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Mold management plan a must for hospitals
Any facility subject to water intrusions from flooding, faulty HVAC systems, or any source of water into the building envelope should have a written mold management plan, says Suzanne M. Avena, JD, an attorney with Garfunkel Wild in Great Neck, NY, specializing in environmental law.
Regular facility inspections for mold and moisture should be conducted and protocols put in place on how to address obvious mold within 48 hours, she says. Phone numbers of consultants to call and a designation of internal supervisors assigned to address the issue should be clear. Immediate and effective communications by hospital administration with affected patients and personnel is key.
"I have counseled hospital clients which have discovered mold conditions too late, wherein the employees had already called OSHA and there was a lot of misinformation being disseminated by disparate hospital parties as to the extent of the problem," Avena recalls. "As soon as we took control of the problem, a proactive, corrective plan was in place, and regular communication was conducted with OSHA and hospital personnel to ensure that the health of the occupants was being addressed. Copies of the mold abatement report, including air sampling clearance results, were made available upon request, and medical monitoring was conducted of those occupants who felt they may have been unduly exposed to the mold."
Other liability that mold presents is during the sale or leasing of facilities. Avena says she has represented facilities in New York City that are over 100 years old, wherein certain portions of the building - although vacated - were in decrepit condition and had to either be remediated or demolished because of mold and other environmental issues before transfer of ownership interest could take place. There are requirements under financial disclosure laws, such as Financial Interpretation Number (FIN 47), whereby the hospital can be exposed to liability if it fails to disclose a cost associated with the restoration and eventual retirement of certain assets such as buildings and equipment.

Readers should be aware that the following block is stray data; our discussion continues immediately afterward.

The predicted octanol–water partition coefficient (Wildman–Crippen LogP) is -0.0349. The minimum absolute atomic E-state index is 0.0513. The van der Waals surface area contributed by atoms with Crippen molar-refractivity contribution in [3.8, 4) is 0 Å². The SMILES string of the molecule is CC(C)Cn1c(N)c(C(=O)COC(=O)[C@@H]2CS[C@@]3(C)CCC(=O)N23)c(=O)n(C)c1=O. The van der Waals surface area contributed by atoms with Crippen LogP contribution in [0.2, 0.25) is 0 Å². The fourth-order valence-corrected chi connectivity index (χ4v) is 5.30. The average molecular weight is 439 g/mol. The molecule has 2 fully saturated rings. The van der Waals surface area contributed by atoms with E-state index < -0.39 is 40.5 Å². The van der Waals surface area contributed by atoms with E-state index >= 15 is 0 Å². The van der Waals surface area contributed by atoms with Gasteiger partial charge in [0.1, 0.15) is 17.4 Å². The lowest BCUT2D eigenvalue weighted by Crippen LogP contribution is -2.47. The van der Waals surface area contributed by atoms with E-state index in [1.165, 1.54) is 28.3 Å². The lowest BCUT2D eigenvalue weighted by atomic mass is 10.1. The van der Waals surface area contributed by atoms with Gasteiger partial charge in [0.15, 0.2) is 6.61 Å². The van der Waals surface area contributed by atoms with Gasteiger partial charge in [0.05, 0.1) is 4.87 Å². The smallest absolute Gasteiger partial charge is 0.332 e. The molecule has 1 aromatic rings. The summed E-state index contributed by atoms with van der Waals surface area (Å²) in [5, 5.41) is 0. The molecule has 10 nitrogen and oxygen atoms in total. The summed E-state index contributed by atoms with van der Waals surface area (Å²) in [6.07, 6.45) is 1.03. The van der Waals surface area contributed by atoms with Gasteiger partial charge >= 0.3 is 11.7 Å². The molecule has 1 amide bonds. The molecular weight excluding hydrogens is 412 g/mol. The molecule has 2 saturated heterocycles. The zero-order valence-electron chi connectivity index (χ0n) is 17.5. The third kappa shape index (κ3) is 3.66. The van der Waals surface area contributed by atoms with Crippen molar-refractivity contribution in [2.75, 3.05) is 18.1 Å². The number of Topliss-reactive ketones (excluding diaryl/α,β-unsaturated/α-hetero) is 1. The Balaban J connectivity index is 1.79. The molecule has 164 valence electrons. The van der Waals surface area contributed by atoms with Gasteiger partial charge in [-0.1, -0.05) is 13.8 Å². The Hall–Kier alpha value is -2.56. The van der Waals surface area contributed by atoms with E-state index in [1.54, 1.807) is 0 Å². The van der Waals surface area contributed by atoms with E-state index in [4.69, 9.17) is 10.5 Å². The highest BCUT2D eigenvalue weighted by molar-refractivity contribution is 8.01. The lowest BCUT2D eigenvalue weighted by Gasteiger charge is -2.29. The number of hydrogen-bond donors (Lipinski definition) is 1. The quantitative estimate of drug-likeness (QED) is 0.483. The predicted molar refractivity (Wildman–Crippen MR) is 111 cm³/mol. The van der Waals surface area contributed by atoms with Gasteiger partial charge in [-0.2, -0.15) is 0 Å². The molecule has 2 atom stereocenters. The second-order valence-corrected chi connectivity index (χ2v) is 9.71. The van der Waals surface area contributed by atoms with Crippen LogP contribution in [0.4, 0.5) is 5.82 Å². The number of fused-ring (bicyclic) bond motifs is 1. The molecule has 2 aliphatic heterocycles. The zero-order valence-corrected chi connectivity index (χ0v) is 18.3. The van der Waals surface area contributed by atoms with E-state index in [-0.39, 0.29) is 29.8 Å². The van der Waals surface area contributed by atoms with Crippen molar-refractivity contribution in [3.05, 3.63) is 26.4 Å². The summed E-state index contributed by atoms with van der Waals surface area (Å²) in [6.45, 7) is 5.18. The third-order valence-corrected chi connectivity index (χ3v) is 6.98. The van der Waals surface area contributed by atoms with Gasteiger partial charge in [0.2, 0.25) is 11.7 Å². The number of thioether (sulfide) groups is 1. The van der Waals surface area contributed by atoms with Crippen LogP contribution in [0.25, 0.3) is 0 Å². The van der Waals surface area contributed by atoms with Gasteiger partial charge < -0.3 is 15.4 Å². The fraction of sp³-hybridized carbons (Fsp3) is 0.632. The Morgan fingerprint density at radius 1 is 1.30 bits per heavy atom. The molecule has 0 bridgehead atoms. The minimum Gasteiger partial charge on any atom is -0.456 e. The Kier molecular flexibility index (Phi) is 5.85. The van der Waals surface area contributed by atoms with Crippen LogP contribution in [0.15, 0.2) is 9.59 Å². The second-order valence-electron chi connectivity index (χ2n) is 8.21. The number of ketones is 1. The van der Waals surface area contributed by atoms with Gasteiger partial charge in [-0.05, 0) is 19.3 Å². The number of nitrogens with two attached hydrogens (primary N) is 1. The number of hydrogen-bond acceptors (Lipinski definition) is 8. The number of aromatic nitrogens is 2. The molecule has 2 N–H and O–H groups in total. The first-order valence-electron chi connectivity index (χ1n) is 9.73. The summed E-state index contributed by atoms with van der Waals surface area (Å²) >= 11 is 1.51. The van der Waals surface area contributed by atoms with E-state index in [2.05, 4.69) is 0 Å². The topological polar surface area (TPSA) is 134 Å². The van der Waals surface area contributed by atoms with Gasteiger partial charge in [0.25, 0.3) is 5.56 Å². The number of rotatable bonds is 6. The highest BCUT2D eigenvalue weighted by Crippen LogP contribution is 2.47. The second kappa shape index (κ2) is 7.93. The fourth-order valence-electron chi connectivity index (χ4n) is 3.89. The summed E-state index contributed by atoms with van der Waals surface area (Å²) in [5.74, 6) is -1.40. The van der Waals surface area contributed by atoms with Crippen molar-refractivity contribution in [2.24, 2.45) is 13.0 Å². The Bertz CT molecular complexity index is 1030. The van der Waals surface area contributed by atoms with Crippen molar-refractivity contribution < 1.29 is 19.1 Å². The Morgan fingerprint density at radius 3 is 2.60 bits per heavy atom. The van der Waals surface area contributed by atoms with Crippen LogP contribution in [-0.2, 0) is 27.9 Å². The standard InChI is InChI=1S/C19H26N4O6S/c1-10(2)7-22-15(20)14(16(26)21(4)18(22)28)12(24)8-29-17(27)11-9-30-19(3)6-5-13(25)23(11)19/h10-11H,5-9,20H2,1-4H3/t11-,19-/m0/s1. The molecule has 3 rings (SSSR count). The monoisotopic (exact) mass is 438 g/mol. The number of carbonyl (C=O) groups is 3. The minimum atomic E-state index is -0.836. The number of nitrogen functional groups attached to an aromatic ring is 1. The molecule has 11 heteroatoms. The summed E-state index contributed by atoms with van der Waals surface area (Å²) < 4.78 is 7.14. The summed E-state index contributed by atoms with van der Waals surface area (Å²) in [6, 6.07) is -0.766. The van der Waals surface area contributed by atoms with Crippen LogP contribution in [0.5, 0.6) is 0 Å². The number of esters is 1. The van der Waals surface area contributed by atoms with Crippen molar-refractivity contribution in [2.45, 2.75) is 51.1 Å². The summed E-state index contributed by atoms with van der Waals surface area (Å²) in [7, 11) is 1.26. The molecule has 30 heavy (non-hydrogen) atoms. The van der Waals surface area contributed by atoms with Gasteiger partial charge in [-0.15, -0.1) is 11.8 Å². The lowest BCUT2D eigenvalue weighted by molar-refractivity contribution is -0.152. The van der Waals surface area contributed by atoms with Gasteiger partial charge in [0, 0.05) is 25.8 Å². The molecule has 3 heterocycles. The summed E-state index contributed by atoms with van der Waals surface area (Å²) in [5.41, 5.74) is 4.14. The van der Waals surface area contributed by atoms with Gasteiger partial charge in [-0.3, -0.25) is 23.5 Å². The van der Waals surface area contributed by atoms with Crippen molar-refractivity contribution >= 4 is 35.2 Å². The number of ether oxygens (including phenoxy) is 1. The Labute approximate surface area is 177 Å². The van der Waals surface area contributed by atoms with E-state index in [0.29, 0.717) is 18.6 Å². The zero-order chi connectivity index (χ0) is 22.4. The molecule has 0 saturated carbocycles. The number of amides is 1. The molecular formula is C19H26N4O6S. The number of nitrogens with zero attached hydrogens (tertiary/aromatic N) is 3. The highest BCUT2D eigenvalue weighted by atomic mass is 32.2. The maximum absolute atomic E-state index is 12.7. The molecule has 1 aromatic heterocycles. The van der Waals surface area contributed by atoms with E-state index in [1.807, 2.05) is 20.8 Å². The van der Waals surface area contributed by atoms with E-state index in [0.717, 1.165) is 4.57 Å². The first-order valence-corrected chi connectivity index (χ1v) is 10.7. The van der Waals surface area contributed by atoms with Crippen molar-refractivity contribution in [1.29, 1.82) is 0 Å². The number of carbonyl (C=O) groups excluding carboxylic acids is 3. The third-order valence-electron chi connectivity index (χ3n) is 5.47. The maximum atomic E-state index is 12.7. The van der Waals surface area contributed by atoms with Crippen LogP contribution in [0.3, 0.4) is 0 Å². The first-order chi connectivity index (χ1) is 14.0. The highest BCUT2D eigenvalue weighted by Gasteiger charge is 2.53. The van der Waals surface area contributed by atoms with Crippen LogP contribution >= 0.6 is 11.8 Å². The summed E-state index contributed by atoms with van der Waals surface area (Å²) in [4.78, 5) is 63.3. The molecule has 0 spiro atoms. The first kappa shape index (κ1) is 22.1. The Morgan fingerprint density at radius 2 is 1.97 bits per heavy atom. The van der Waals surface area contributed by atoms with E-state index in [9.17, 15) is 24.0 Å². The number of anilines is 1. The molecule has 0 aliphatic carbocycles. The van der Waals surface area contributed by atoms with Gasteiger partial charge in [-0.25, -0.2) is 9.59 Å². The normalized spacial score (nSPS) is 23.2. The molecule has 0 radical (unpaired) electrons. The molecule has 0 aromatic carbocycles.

In addition to lawsuits from both patients and employees, there is potential liability from regulatory agencies, which can initiate enforcement actions against the hospital, Avena says. Such actions may include financial fines and penalties, in addition to required corrective actions. Even though there are no federal laws or regulations pertaining to mold, some states and municipalities have laws and/or guidelines for institutional settings such as schools and hospitals.
"If violations are particularly egregious, the hospital can even be considered criminally liable. If there is substantial physical exposure to occupants, patients can initiate common-law tort actions against the hospital," Avena says. "However, it is not easy to prove causation of injuries as resulting from mold exposure. So many other causes can result in the respiratory and cognitive deficiencies that are symptomatic of toxins from mold. However, just the specter of litigation is a blemish to the public image of health care facilities. Furthermore, the legal and frictional costs of litigation - in terms of taking time away from regular business to respond to law suits - are very expensive and worrisome to administration."
For more information on mold management, contact:
Suzanne M. Avena, JD, Garfunkel, Wild & Travis, Great Neck, NY. Telephone: (516) 393-2229. E-mail: email@example.com.